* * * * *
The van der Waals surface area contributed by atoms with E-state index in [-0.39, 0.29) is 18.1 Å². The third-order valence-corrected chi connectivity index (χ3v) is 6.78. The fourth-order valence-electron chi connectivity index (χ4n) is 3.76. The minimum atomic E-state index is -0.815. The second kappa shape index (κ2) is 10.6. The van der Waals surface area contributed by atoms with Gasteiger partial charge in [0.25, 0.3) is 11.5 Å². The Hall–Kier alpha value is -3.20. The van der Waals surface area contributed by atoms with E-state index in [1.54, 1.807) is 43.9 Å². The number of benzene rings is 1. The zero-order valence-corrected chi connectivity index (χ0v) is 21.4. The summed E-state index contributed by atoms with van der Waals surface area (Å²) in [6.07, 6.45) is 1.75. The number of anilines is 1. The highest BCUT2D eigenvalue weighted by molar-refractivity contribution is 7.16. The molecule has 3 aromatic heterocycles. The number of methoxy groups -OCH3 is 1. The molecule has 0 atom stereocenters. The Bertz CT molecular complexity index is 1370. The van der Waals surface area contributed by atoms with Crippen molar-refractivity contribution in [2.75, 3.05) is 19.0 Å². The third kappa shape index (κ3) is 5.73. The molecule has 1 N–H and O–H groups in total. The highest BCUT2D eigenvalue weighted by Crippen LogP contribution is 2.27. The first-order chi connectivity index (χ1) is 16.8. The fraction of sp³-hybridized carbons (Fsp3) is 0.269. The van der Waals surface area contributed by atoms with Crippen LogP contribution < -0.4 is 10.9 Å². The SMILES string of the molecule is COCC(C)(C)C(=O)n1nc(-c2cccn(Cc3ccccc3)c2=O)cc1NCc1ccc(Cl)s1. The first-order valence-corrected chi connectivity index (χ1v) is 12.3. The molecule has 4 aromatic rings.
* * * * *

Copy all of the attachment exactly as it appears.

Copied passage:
The van der Waals surface area contributed by atoms with E-state index in [-0.39, 0.29) is 18.1 Å². The third-order valence-corrected chi connectivity index (χ3v) is 6.78. The fourth-order valence-electron chi connectivity index (χ4n) is 3.76. The minimum atomic E-state index is -0.815. The second kappa shape index (κ2) is 10.6. The van der Waals surface area contributed by atoms with Gasteiger partial charge in [0.25, 0.3) is 11.5 Å². The Hall–Kier alpha value is -3.20. The van der Waals surface area contributed by atoms with E-state index in [1.54, 1.807) is 43.9 Å². The number of benzene rings is 1. The zero-order valence-corrected chi connectivity index (χ0v) is 21.4. The summed E-state index contributed by atoms with van der Waals surface area (Å²) in [6.07, 6.45) is 1.75. The number of anilines is 1. The highest BCUT2D eigenvalue weighted by molar-refractivity contribution is 7.16. The molecule has 3 aromatic heterocycles. The number of methoxy groups -OCH3 is 1. The molecule has 0 atom stereocenters. The Bertz CT molecular complexity index is 1370. The van der Waals surface area contributed by atoms with Crippen molar-refractivity contribution in [2.75, 3.05) is 19.0 Å². The third kappa shape index (κ3) is 5.73. The molecule has 1 N–H and O–H groups in total. The highest BCUT2D eigenvalue weighted by Crippen LogP contribution is 2.27. The first-order chi connectivity index (χ1) is 16.8. The fraction of sp³-hybridized carbons (Fsp3) is 0.269. The van der Waals surface area contributed by atoms with Crippen LogP contribution < -0.4 is 10.9 Å². The SMILES string of the molecule is COCC(C)(C)C(=O)n1nc(-c2cccn(Cc3ccccc3)c2=O)cc1NCc1ccc(Cl)s1. The first-order valence-corrected chi connectivity index (χ1v) is 12.3. The molecule has 4 aromatic rings.